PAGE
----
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Featured Commentary

U.S. Universities -- Not So Innocent Abroad?

by Peter Berkowitzvia Real Clear Politics
Tuesday, June 30, 2015

American universities are enjoying boom times abroad. Many of the most prestigious have established branch campuses overseas and launched collaborations with foreign governments and institutions of higher education, particularly in Asia and the Middle East.

Other Media

APUSH In The Wrong Direction? Looking At Revised U.S. History Curriculum For AP Students

quoting Peter Berkowitzvia Deseret News (UT)
Saturday, June 27, 2015

Last year, the College Board — the nonprofit organization that writes, administers and grades the Scholastic Aptitude Test as well as the 30-plus Advanced Placement courses for high school students taking college-level classes for college credit — replaced its five-page topical U.S. history course outline with a 134-page APUSH Framework.

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Other Media

The Importance Of Quality Education

quoting Eric Hanushekvia e21, Economic Policies for the 21st Century
Thursday, June 25, 2015

The economists defined education, or human capital, as it is known, in terms of average years of schooling and average test scores. It is critical to emphasize the “quality” of human capital.


Charter Schools At (Almost) A Quarter-Century: Looking Back, Looking Ahead

by Chester E. Finn Jr., Bruno V. Mannovia Flypaper (Fordham Education Blog)
Wednesday, June 24, 2015

Minnesota passed the nation’s first charter school law in 1991, nearly twenty-five years ago. And it’s been fifteen years since we published Charter Schools in Action, which described this educational innovation as a promising path to stronger student achievement and an engine “to recreate the democratic underpinnings of public education and rejoin schools to a vigorous civil society.”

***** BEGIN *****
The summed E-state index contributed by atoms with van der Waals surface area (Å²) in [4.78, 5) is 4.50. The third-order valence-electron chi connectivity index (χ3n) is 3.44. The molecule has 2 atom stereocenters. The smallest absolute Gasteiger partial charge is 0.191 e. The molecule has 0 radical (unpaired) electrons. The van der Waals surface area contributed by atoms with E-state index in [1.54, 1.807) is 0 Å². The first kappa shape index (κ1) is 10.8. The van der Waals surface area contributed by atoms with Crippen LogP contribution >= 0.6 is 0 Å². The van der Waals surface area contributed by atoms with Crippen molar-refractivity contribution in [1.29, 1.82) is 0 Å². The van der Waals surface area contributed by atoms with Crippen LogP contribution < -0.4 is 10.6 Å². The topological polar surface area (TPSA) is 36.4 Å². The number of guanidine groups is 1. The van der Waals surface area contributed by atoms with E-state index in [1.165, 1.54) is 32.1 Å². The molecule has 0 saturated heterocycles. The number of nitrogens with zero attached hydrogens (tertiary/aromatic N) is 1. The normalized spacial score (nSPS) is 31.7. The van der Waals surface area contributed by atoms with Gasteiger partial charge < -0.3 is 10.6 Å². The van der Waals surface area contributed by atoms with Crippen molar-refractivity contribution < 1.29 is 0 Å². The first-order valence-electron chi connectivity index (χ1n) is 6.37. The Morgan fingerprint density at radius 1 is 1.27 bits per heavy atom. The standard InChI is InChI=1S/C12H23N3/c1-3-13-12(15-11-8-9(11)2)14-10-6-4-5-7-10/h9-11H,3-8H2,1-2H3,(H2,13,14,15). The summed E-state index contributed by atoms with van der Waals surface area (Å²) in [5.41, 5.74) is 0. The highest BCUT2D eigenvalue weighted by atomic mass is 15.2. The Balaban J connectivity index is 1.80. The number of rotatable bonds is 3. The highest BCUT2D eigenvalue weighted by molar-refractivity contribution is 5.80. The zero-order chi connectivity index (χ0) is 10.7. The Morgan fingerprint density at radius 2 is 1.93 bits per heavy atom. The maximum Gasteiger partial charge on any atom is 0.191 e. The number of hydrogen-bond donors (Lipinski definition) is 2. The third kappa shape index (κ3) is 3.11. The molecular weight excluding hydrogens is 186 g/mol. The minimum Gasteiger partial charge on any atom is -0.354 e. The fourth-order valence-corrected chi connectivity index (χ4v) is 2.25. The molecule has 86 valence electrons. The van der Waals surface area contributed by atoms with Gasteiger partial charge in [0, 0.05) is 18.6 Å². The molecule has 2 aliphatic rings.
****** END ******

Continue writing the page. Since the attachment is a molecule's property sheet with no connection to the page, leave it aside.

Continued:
Other Media

Boost Basic Skills To Add $28 Trillion To U.S. Economy, Study Says

quoting Eric Hanushekvia Education Week
Wednesday, June 24, 2015

If all students achieved a minimum level of basic skills, their increased earnings as adults would repay the entire investment in K-12 education, according to a study by two economists.

Featured Commentary

Hoover Digest 2015 NO. 3 Is Now Online

Wednesday, June 24, 2015

The latest issue of Hoover Digest in now available online.
No Sign Of Restraint” by George P. Shultz and Henry A. Kissinger
Minimum Wage As Stealth Tax” by Thomas E. MaCurdy
A (Dry) Winter’s Tale” by Victor Davis Hanson

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Other Media

New Orleans Public Schools Elicit Scrutiny And Hope

quoting Paul T. Hillvia Tulane University
Tuesday, June 23, 2015

Paul Hill, founder of the Center on Reinventing Public Education, and Meria Carstarphen, superintendent of Atlanta Public Schools and a Tulane University graduate, discuss the future of urban education at the Tulane Education Research Alliance conference in New Orleans on Friday, June 19.


Redefining The School District In America

by Amber M. Northern, Michael J. Petrillivia Flypaper (Fordham Education Blog)
Monday, June 22, 2015

Years into America’s quest to fix its failing schools, everyone agrees that it is extraordinarily hard work to turn them around. But that hasn’t stopped us from trying.

A Degree Of Difficulty

by Michael J. Petrillivia Hoover Digest
Friday, June 19, 2015

Not every job requires a college degree. Employers are shrinking the labor pool unfairly—and unwisely.

Human Capital 101

by Clifton B. Parkerfeaturing Caroline M. Hoxbyvia Hoover Digest
Friday, June 19, 2015

Why does college enrollment boom when the economy goes bust?


K-12 Education Task Force

The K–12 Education Task Force focuses on education policy as it relates to government provision and oversight versus private solutions (both within and outside the public school system) that stress choice, accountability, and transparency.

CREDO at Stanford University